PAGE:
The Culinary Workers Union, the most influential labor organization in Nevada, says it will not pick a side in the hotly contested Democratic primary.
According to the New York Times, leaders of the the 57,000-member union fear that endorsing either Hillary Clinton or Bernie Sanders would “divert resources, distract members and potentially polarize the union just as they are entering critical contract negotiations.” They prefer to concentrate on the general election.
The Culinary Workers have not had great experiences so far with either candidate. During her 2008 campaign, Clinton’s backers sued the union over its voting procedures after it endorsed Barack Obama in the Democratic primary, the Times recalls. More recently, Sanders campaign staffers were accused of posing as union workers to gain access to their members, but both the union and the campaign later said the matter had been resolved.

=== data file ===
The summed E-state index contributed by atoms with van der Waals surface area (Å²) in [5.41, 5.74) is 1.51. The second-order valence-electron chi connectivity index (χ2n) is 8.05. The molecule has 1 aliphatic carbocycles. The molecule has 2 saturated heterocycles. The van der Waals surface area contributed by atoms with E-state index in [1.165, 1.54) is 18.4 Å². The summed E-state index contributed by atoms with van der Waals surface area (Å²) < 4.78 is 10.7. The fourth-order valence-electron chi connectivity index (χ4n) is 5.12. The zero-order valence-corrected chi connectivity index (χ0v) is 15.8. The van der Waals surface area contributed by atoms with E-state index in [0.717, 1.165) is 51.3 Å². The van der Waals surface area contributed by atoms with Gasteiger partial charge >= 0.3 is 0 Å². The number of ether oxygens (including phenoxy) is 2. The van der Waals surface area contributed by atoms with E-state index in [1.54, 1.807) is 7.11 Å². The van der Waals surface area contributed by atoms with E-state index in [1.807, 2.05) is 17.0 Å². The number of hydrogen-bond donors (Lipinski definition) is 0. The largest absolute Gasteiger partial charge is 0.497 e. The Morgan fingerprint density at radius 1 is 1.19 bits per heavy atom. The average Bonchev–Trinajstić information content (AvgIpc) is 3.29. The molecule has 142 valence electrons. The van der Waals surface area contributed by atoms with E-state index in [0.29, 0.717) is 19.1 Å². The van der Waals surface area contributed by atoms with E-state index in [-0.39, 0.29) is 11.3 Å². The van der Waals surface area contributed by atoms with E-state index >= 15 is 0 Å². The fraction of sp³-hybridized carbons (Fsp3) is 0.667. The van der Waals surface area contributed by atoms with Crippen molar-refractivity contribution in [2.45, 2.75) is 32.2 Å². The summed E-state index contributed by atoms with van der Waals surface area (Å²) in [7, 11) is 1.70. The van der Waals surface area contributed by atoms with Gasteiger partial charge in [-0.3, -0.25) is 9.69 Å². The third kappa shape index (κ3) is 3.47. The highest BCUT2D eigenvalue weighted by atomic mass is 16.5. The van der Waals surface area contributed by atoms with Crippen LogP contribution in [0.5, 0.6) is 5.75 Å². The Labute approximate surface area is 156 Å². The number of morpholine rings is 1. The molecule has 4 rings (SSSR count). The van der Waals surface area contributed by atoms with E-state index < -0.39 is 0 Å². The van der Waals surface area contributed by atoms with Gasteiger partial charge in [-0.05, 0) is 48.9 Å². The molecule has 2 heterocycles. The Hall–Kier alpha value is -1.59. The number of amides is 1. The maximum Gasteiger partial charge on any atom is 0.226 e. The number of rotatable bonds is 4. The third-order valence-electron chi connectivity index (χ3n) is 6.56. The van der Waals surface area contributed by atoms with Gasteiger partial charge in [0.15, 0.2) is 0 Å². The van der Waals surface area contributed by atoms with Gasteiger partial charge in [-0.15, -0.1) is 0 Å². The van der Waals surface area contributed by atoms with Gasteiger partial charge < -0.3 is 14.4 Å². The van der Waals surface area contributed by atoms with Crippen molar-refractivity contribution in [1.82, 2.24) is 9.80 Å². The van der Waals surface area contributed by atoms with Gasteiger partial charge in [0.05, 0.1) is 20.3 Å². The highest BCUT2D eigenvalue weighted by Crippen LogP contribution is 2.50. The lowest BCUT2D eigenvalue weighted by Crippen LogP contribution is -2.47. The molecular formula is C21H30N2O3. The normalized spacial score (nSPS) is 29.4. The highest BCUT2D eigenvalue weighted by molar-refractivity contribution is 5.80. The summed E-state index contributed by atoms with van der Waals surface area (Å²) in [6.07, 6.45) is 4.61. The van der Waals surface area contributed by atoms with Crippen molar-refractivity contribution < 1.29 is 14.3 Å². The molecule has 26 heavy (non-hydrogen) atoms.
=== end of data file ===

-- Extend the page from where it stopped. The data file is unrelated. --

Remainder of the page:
Sanders has closed the gap with Clinton in recent polling and the two are now nearly tied in Nevada, so the union may be wise not to enter into the fray if its membership is strongly divided between them. In recent campaign ads, both candidates pander heavily to the state’s Hispanic community, to which more than half the Culinary Workers belong. Clinton has historically polled well with Latinos and leads Sanders among them in most key states.
The Culinary Workers Union’s decision not to endorse comes just one day after the AFL-CIO, the country’s largest federation of labor unions, did the same. Sanders supporters see the federation’s silence as an opportunity. Clinton has received the backing of many major unions, including the nearly two-million-member Service Employees International Union.
For his part, Sanders has picked up endorsements from the Communications Workers of America, the American Postal Workers Union, and National Nurses United.